Alienation, Ambivalence and Identity

Jhumpa Lahiri’s In Other Words

in Critical Survey
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Abstract

Jhumpa Lahiri’s latest book, In Other Words, is an autobiographical text that highlights the author’s journey to a new land and language. She grows up in America, communicates in Bengali with her parents during her early childhood and uses English in school; a sense of ambivalence about language dawns in her at this time. Her parents insist that Bengali be a dominant language in her life, but she falls in love with English, which later becomes her own language and the medium of her literary writing. During her doctoral studies, she feels an impulse to learn Italian and desperately strives to speak and write in that language. In Other Words, originally written in Italian, is the ultimate outcome of her aspirations to learn Italian. As the author switches from one language to another, from Bengali to English, and then from English to Italian, she forms an ambivalent sense of separation and proximity. This article seeks to explore Lahiri’s love for language, her sense of alienation and belonging, loss and achievement, and her search for identity and metamorphosis.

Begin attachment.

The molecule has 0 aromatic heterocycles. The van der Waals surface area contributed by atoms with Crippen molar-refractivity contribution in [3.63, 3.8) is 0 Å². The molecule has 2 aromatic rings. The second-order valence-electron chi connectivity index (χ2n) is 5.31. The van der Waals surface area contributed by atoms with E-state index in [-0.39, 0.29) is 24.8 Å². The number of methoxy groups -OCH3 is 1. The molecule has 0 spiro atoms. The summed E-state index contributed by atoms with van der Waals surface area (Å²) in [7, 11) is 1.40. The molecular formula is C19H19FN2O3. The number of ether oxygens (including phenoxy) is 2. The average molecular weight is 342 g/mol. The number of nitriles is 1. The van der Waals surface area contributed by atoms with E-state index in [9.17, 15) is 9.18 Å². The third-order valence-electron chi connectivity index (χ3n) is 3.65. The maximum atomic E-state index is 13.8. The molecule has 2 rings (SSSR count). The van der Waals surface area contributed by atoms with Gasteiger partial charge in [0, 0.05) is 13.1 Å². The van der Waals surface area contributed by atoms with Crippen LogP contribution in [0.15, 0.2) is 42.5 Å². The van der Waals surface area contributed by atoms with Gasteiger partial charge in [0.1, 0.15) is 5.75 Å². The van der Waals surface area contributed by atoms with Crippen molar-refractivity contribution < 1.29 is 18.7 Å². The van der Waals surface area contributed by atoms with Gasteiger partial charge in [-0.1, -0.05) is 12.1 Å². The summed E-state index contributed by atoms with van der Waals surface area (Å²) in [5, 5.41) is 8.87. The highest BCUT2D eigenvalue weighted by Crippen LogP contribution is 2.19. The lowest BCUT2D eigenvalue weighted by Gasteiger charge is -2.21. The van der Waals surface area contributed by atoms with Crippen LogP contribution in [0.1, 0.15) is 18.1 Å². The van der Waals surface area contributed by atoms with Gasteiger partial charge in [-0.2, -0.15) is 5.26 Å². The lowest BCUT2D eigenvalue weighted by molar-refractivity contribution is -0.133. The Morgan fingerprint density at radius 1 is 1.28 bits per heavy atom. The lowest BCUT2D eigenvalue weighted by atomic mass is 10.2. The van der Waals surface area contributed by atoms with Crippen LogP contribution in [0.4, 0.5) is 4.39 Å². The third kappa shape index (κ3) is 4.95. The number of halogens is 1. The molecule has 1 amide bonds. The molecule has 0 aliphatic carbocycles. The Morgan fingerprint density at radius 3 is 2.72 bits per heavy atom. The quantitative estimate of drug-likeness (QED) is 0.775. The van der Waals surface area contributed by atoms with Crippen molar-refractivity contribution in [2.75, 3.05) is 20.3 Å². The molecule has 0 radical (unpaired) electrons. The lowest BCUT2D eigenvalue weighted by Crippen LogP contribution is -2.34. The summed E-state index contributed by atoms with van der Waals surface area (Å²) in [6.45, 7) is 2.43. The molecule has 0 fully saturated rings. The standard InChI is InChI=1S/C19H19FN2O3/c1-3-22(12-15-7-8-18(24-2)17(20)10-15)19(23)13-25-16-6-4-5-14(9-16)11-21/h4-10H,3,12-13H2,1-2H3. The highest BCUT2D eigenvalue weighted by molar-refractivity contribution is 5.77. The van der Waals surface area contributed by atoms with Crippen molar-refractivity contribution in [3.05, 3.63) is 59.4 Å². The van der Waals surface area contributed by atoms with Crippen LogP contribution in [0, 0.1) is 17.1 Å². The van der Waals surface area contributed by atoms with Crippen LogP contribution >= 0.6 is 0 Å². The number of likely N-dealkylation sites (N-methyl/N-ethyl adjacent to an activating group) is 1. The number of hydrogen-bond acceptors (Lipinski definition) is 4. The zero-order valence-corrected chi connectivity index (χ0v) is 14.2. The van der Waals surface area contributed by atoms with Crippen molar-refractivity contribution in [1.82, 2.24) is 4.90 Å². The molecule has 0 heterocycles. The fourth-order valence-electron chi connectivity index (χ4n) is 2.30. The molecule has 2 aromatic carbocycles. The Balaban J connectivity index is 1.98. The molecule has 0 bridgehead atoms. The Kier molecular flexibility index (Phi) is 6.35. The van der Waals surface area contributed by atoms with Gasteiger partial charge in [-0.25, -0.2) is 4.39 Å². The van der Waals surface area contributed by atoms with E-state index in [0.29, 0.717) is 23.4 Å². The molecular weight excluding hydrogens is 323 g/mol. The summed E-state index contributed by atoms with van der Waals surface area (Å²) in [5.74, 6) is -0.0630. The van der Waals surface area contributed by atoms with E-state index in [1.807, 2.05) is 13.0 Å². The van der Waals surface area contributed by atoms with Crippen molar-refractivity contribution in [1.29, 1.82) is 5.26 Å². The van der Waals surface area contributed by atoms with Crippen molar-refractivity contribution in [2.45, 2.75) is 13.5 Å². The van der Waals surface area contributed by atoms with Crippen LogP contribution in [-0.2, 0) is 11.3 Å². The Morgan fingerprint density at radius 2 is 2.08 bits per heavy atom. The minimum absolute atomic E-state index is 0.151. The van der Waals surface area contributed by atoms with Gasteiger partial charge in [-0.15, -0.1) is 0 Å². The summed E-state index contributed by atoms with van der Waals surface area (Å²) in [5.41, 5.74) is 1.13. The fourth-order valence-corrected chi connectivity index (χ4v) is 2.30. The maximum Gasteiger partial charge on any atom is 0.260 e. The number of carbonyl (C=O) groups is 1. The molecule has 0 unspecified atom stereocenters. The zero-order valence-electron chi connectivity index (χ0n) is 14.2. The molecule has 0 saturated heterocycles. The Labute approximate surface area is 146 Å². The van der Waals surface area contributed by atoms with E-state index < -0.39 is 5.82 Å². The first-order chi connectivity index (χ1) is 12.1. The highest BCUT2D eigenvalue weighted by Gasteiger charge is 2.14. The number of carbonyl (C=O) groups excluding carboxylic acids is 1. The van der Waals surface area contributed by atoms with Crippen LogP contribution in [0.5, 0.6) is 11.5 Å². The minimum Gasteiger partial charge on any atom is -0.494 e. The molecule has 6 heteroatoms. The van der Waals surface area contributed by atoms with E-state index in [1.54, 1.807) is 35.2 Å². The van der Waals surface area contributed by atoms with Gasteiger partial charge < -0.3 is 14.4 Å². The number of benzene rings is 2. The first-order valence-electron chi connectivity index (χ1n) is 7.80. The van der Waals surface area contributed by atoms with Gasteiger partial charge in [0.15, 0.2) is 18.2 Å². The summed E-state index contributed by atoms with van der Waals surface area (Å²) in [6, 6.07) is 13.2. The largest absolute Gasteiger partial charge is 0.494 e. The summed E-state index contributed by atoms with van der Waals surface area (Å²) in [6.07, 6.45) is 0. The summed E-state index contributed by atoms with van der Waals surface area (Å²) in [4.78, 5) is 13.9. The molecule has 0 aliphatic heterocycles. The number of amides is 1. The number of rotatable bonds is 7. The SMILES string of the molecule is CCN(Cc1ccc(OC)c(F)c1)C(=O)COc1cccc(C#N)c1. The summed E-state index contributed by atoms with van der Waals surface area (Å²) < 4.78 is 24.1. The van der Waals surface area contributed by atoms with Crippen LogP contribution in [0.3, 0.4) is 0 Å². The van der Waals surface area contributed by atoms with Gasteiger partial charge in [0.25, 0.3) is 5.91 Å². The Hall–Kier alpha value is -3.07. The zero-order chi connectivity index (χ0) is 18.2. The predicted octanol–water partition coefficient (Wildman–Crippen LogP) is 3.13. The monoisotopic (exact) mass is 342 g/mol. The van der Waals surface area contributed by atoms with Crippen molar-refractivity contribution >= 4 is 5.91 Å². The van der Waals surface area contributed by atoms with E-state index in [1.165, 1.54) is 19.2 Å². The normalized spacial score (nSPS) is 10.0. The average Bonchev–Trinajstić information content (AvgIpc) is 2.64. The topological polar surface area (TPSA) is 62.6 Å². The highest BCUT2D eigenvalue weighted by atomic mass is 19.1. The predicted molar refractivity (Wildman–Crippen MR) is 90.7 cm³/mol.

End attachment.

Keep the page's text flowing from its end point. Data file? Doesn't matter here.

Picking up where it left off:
Contributor Notes

Dr Mohammad Shafiqul Islam (ORCID: http://orcid.org/0000-0001-9880-4645) is Associate Professor in the Department of English, Shahjalal University of Science and Technology, Sylhet, Bangladesh. The areas he is interested in include poetry and literary translation. In addition to Postcolonialism and Translation Studies, he likes to work on Modern, Postmodern and South Asian literatures. Dr Islam is the author of Wings of Winds (2015), and translator of, among others, Aphorisms of Humayun Azad (2017). His poetry, translation and articles have appeared or are forthcoming in South Asian Review, Critical Survey, Journal of Postcolonial Writing, Asia Pacific Translation and Intercultural Studies, The NEHU Journal, Poem: International English Language Quarterly, Lunch Ticket, Dibur, Crossings, Bengal Lights and elsewhere.

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